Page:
On the other hand, a study of coniferous vs. deciduous trees is a cold weather subject, as is the creation of maple syrup. Combine online learning of these topics with getting out and exploring the possibilities as a family. If you happen to live near maple trees, you could create an experiment around tapping the maple trees, collecting sap, and then actually cooking up a batch of authentic maple syrup. Finish off this tasty study with a piping hot stack of pancakes for the perfect winter breakfast.
Another option for a unit study is survival and how the early American settlers might have survived harsh winters. How did they find food? What kinds of clothing did they wear? How did they care for their farm animals? This rich study can be both informative and practical, should an emergency arise.
Wintertime is Perfect for Crafting
Many homeschooling parents have taught their children to make “paper snowflakes”. The intricate folding and cutting are as exciting as actually unfolding the finished project to see what was created. Paper crafts are an excellent project, accompanied by some nice warm cocoa, but there are other artistic media options available as well.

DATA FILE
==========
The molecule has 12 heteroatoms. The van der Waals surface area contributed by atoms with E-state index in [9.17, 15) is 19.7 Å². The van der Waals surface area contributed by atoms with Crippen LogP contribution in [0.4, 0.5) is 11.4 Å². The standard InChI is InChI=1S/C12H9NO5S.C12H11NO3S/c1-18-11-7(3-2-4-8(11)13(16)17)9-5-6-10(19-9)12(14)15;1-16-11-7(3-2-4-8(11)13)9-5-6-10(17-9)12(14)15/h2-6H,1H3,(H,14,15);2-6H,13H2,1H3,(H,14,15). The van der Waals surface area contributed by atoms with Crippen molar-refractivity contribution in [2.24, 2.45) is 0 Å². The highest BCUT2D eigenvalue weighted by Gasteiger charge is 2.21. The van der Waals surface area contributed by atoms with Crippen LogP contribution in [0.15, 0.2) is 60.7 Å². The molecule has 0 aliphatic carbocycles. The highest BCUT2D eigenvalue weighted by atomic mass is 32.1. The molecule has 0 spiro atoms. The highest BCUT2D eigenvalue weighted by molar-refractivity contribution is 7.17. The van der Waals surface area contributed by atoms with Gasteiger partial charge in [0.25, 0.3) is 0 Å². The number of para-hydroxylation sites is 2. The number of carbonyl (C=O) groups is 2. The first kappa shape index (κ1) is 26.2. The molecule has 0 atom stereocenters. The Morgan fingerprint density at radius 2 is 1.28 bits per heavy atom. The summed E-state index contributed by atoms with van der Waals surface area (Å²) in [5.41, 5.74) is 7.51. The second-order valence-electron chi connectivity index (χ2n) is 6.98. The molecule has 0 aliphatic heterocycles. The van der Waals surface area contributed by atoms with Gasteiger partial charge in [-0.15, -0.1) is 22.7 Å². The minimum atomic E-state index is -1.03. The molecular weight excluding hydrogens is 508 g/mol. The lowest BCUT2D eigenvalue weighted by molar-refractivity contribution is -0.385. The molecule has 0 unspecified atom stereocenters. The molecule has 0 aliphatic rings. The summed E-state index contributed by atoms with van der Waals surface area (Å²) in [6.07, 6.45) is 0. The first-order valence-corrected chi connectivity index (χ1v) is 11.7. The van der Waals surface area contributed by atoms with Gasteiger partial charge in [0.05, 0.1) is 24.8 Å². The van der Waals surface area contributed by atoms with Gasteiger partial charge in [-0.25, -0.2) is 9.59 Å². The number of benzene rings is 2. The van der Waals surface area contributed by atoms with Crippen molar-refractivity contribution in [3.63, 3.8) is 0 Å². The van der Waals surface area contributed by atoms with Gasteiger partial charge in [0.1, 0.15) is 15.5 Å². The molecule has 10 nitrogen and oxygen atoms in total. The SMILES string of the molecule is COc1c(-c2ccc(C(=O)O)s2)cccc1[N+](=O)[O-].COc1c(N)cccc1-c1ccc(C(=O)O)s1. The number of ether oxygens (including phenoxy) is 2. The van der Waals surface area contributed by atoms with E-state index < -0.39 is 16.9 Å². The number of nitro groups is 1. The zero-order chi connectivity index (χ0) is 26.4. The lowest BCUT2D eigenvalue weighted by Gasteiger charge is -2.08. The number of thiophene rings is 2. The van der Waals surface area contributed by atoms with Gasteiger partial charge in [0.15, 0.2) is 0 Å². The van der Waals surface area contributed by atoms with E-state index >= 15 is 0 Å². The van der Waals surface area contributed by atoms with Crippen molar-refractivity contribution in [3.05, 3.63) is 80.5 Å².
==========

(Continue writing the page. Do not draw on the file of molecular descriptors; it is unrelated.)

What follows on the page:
Bundle up and head outside to gather supplies such as pinecones, twigs, conifer sprigs, and wild winter berries. Add a little wire and ribbon, or possibly a bit of glue, with a wreath base to create something truly unique. You can also use these pieces in micro photography to see the minute detail in God’s creation, which could spur some wonderful conversations about God’s world and the amazing detail He saw fit to put into each tiny, and seemingly insignificant, piece of nature.
As unforgiving as winter can sometimes be, there’s no doubt that there is immense beauty, wonder, and detail in this season of time. As a matter of fact, for some, this is a favorite season just because there are so many things in it that only happen during this short, cold, window of time.
We’ve mentioned some fun wintertime activities and study plans here, but remember, you’re never tied down to ideas that already exist. Brainstorm with your children. Take time to plan. Experience all the joy of spending that time together as well as coming up with the ideas themselves.
Hopefully, but the time the trees bud with new life, your children will have learned some amazing facts about the world around them. And that’s really what so much of the homeschooling life is like, isn’t it? Enjoy your school year! Especially in the winter.